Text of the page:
Recent Analysis Finds Significant Increases in Smoke Days in California, U.S.
A recent analysis of federal satellite imagery conducted by the Stanford University Environmental Change and Human Outcomes (ECHO) Lab and NPR’s California Newsroom found a dramatic increase in the number of days residents are breathing smoke across California and the United States. The analysis, based on more than 10 years of data collected by the National Oceanic and Atmospheric Administration, compared average annual number of days with smoke in the air between 2009 to 2013 with smoke days occurring between 2016 and 2020.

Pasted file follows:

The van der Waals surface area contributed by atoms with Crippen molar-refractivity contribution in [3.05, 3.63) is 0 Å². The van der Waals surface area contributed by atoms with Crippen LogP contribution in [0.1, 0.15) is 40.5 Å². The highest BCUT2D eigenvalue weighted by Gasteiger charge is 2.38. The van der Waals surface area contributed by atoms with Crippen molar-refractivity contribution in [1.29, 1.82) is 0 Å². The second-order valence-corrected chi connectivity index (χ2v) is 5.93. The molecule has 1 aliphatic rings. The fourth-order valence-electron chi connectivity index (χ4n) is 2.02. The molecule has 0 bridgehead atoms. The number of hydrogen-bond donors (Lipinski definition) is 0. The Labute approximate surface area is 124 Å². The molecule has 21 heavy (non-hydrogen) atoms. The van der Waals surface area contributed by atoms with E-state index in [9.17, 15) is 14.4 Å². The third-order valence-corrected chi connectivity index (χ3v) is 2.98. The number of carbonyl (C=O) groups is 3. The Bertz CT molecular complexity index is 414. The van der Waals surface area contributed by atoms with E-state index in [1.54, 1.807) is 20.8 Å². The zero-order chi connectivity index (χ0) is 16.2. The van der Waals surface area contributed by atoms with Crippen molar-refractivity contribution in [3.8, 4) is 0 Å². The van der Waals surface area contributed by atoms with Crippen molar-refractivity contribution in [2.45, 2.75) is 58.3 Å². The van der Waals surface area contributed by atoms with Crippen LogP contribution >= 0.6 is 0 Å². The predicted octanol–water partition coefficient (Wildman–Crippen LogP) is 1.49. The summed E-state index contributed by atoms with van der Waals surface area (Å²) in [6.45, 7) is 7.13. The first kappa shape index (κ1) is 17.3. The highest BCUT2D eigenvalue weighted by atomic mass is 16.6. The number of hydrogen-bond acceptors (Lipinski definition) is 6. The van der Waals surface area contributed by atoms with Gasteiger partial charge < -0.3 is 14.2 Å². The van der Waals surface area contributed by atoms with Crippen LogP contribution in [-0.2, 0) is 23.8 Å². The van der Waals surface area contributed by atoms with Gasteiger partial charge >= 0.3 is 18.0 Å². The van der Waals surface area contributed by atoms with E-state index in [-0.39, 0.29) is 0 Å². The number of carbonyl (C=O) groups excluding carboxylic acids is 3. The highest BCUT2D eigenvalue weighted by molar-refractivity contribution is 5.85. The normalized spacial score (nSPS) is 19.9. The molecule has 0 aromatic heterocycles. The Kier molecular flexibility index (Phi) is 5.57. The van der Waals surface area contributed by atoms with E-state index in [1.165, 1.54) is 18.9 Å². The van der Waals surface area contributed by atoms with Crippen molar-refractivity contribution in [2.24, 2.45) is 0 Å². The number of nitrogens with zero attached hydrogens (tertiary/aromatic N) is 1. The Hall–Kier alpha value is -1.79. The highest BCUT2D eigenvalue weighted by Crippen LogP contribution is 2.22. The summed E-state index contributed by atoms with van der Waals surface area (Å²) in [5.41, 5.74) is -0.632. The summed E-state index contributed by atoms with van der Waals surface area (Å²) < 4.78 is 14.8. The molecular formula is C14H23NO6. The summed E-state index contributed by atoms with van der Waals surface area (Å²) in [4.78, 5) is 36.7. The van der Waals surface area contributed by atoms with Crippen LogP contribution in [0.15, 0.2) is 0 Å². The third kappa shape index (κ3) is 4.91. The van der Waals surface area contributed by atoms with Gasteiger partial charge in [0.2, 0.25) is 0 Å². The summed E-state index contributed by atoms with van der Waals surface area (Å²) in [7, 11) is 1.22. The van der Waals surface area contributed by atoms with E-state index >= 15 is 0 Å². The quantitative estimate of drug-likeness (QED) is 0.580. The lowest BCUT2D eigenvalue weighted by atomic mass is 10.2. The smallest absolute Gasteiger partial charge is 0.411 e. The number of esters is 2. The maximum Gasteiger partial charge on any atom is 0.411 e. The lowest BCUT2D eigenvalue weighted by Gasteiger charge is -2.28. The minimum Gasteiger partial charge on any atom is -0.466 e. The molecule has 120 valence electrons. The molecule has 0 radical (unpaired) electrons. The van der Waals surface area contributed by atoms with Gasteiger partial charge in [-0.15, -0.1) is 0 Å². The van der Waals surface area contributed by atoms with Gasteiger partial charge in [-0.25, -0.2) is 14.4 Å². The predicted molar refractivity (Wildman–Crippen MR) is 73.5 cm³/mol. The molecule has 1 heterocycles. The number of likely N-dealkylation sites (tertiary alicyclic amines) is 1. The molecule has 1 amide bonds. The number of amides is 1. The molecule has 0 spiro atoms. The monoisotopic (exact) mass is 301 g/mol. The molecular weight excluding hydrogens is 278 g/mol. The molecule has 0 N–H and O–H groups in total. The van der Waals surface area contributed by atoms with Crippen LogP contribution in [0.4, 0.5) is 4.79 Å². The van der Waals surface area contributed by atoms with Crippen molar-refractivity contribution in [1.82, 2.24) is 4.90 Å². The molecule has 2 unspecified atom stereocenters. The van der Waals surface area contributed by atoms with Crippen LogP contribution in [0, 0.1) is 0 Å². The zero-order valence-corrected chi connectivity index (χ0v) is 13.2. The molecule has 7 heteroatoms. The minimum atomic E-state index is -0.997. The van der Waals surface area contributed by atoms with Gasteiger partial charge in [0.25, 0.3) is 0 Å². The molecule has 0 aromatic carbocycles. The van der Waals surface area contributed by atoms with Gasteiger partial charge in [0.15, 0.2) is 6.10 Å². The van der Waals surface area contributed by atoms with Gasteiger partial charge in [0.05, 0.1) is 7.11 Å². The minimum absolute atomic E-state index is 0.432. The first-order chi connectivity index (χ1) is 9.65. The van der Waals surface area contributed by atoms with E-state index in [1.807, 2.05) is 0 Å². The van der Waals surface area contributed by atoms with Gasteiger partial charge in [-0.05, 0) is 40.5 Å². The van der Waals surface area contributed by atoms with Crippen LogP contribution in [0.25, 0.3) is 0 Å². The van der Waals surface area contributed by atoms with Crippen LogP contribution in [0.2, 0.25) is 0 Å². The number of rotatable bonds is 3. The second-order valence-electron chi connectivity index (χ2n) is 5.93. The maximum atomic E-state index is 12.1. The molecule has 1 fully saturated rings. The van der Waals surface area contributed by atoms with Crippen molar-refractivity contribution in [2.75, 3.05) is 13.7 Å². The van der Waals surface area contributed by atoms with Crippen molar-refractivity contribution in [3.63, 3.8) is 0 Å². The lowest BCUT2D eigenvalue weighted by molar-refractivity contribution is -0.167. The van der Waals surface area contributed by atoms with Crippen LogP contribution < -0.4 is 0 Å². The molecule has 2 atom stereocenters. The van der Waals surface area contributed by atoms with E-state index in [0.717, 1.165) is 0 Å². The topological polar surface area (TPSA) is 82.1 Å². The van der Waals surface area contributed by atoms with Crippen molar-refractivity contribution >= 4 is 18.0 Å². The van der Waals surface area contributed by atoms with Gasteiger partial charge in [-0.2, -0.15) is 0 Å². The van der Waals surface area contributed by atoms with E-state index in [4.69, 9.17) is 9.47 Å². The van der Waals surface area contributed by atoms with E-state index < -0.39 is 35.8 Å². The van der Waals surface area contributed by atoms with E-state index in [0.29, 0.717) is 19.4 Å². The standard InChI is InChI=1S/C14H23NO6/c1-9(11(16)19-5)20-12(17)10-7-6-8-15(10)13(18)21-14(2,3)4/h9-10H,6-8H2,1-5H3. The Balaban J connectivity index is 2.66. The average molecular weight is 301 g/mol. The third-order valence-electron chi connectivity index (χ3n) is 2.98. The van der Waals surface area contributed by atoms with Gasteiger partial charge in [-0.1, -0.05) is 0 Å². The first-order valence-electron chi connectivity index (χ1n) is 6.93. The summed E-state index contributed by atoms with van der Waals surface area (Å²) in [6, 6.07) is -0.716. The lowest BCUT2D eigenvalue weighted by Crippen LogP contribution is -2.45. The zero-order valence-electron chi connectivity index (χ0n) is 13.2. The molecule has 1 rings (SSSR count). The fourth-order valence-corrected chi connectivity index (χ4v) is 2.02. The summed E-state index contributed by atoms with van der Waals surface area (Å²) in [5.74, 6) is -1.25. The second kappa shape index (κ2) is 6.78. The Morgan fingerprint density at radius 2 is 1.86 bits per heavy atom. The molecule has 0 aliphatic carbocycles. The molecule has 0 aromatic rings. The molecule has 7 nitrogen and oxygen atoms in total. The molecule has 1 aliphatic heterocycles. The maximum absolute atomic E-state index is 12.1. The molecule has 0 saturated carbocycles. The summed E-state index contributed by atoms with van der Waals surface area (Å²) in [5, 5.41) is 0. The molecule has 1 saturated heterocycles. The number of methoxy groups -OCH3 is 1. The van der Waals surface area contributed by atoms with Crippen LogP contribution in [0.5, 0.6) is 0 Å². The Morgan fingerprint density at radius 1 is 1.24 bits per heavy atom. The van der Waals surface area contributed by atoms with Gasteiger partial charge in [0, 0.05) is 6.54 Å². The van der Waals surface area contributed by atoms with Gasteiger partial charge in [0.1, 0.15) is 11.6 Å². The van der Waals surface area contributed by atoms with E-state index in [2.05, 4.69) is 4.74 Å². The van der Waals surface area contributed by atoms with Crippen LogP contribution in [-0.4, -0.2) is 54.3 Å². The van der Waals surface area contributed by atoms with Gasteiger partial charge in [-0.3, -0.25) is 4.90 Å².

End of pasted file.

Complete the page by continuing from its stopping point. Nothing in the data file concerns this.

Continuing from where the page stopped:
Several jurisdictions in California realized the greatest increases in smoke days in the U.S between the two time periods. The analysis additionally identified areas throughout the rest of the country, including in the Midwest and East Coast, who have experienced significant increases in smoke days, largely due to wildfires burning on the West Coast. Authors of the analysis indicate hotter, drier conditions in recent years have exacerbated smoke exposure in California and beyond.
The full analysis and news story is available here.